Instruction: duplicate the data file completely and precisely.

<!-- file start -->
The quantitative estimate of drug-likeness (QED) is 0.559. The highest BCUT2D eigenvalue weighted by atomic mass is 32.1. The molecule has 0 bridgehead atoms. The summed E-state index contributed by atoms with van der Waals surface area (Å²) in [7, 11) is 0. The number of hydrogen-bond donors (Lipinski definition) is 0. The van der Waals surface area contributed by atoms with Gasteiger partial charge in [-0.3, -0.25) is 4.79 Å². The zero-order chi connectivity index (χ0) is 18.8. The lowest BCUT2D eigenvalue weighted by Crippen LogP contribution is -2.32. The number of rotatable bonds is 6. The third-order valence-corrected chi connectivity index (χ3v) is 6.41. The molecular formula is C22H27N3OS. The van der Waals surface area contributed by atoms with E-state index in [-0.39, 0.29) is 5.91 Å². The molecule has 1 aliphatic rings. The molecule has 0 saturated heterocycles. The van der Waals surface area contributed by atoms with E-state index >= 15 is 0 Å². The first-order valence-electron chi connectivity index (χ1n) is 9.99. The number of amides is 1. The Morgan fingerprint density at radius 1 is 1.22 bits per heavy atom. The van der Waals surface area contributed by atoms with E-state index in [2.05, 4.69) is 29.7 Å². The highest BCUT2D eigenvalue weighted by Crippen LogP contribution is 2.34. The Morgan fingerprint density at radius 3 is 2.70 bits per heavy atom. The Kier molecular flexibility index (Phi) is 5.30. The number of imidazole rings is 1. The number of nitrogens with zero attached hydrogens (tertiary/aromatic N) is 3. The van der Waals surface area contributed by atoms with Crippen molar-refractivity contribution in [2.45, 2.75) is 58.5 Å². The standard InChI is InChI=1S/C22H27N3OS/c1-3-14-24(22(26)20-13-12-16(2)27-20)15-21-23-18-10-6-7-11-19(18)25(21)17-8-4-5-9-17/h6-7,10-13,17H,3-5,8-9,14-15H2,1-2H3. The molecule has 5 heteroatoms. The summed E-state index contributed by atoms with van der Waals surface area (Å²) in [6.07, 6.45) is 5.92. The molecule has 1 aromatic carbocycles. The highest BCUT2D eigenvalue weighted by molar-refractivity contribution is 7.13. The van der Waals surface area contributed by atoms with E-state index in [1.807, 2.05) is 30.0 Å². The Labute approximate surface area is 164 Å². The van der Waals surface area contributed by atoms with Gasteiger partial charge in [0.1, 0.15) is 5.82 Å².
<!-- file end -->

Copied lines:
The quantitative estimate of drug-likeness (QED) is 0.559. The highest BCUT2D eigenvalue weighted by atomic mass is 32.1. The molecule has 0 bridgehead atoms. The summed E-state index contributed by atoms with van der Waals surface area (Å²) in [7, 11) is 0. The number of hydrogen-bond donors (Lipinski definition) is 0. The van der Waals surface area contributed by atoms with Gasteiger partial charge in [-0.3, -0.25) is 4.79 Å². The zero-order chi connectivity index (χ0) is 18.8. The lowest BCUT2D eigenvalue weighted by Crippen LogP contribution is -2.32. The number of rotatable bonds is 6. The third-order valence-corrected chi connectivity index (χ3v) is 6.41. The molecular formula is C22H27N3OS. The van der Waals surface area contributed by atoms with E-state index in [-0.39, 0.29) is 5.91 Å². The molecule has 1 aliphatic rings. The molecule has 0 saturated heterocycles. The van der Waals surface area contributed by atoms with E-state index >= 15 is 0 Å². The first-order valence-electron chi connectivity index (χ1n) is 9.99. The number of amides is 1. The Morgan fingerprint density at radius 1 is 1.22 bits per heavy atom. The van der Waals surface area contributed by atoms with E-state index in [2.05, 4.69) is 29.7 Å². The highest BCUT2D eigenvalue weighted by Crippen LogP contribution is 2.34. The Morgan fingerprint density at radius 3 is 2.70 bits per heavy atom. The Kier molecular flexibility index (Phi) is 5.30. The number of imidazole rings is 1. The number of nitrogens with zero attached hydrogens (tertiary/aromatic N) is 3. The van der Waals surface area contributed by atoms with Crippen molar-refractivity contribution in [2.45, 2.75) is 58.5 Å². The standard InChI is InChI=1S/C22H27N3OS/c1-3-14-24(22(26)20-13-12-16(2)27-20)15-21-23-18-10-6-7-11-19(18)25(21)17-8-4-5-9-17/h6-7,10-13,17H,3-5,8-9,14-15H2,1-2H3. The molecule has 5 heteroatoms. The summed E-state index contributed by atoms with van der Waals surface area (Å²) in [6.07, 6.45) is 5.92. The molecule has 1 aromatic carbocycles. The highest BCUT2D eigenvalue weighted by molar-refractivity contribution is 7.13. The van der Waals surface area contributed by atoms with E-state index in [1.807, 2.05) is 30.0 Å². The Labute approximate surface area is 164 Å². The van der Waals surface area contributed by atoms with Gasteiger partial charge in [0.1, 0.15) is 5.82 Å².